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 日期 澳门新葡8455最新网站 地点 题目 2018.12.26 10:00-11:00 东北师大澳门新葡8455最新网站104报告厅 Projective spectrum in banach algebras 2018.12.27 10:00-11:00 吉林大学数学科学新葡京最新官网第一报告厅 Projective spectrum and finitely   generated groups 2018.12.27 15:00-16:00 吉林大学数学科学新葡京最新官网第一报告厅 Complex dynamics and the infinite   dihedral group 2018.12.28 10:00-11:00 东北师大澳门新葡8455最新网站104报告厅 Hermitian metrics on resolvent set

Lecture 1.

Finitely generated structures are important subjects of study in various mathematical disciplines. Examples include finitely generated groups, finitely generated Lie algebras and $C^*$-algebras, tuples of several linear operators on Banach spaces, etc. It is thus a fundamental question whether there exists a universal mechanism in the study of these vastly different entities. In 2009, the notion of projective spectrum for several elements $A_1, A_2, ..., A_n$ in a unital Banach algebra ${\mathcal B}$ was defined through the multiparameter pencil $A(z)=z_1A_1+z_2A_2+\cdots +z_nA_n$, where the coefficients $z_j$ are complex numbers. This conspicuously simple definition turned out to have a surprisingly rich content. This is the first of a series of four talks. It will go over some preliminary properties and examples of projective spectrum.

Lectures 2-3.

For a tuple $A=(A_1,\ A_2,\ ...,\ A_n)$ of elements in a unital Banach algebra ${\mathcal B}$, its {\em projective joint spectrum} $P(A)$ is the collection of $z\in {\bf C}^n$ such that the multiparameter pencil $A(z)=z_1A_1+z_2A_2+\cdots +z_nA_n$ is not invertible. If ${\mathcal B}$ is the group $C^*$-algebra for a discrete group $G$ generated by $A_1,\ A_2,\ ...,\ A_n$ with respect to a representation $\rho$, then $P(A)$ is an invariant of (weak) equivalence for $\rho$. This series of talks present some recent work on the projective spectrum $P(R)$ of $R=(1,\ a,\ t)$ for the infinite dihedral group $D_{\infty}=<a,\ t\ |\ a^2=t^2=1>$ with respect to the left regular representation. Results include a description of the spectrum, a formula for the Fuglede-Kadison determinant of the pencil $R(z)=z_0+z_1a+z_2t$, the first singular homology group of the joint resolvent set $P^c(R)$, and dynamical properties of the spectrum. These results give new insight into some earlier studies on groups of intermediate growth. Moreover, they suggest a link between projective spectrum and the Julia set of dynamical maps. Time permiting, I will also go over some other aspects of the projective spectrum as related to group theory, topology, complex geometry and Lie algebras.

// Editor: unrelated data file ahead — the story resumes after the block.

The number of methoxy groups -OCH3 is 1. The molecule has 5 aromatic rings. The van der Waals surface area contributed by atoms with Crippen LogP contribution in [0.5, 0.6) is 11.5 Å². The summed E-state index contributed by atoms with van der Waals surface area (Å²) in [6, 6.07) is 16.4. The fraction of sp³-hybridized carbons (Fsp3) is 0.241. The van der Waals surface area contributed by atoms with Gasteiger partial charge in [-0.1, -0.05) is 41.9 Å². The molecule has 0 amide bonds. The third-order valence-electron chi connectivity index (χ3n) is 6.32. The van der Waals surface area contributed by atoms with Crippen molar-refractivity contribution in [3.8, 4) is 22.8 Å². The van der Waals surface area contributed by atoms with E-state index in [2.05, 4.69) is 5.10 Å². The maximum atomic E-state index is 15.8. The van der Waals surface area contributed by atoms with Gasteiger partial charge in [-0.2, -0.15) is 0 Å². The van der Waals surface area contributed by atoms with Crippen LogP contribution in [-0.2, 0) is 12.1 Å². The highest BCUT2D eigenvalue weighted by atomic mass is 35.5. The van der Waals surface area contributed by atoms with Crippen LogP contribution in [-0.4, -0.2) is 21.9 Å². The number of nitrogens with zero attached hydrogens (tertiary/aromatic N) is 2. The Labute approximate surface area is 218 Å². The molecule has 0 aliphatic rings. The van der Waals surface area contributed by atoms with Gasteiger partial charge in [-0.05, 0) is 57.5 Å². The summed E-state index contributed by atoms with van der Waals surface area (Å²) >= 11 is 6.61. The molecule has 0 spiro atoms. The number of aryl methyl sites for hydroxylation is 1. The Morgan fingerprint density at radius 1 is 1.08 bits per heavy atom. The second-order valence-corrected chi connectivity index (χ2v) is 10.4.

Lecture 4.

This final talk will give an application of the projective spectrum idea to classical operator theory. Consider a linear operator $A$ that is densely defined on a Hilbert space ${\mathcal H}$. The operator-valued $1$-form $\omega_A(z)=-(A-z)^{-1}dz$ is analytic on the resolvent set $\rho(A)$, and it plays important roles in the functional calculus of $A$. A non-Euclidean Hermitian metric on $\rho(A)$ can be defined through the coupling of the operator-valued $(1, 1)$-form $\Omega_A=-\omega_A^*\wedge \omega_A$ with vector state $\phi_x$. A notable feature of this metric is that it has singularities at the spectrum $\sigma(A)$. These singularities reveal valuable information about $A$. A particular example is when $A$ is quasi-nilpotent, in which case the metric lives on the punctured complex plane ${\bf C}\setminus \{0\}$. Interestingly, the metric's blow-up" rate at $0$ is linked with $A$'s hyper-invariant subspaces. This is joint work with Ronald G. Douglas.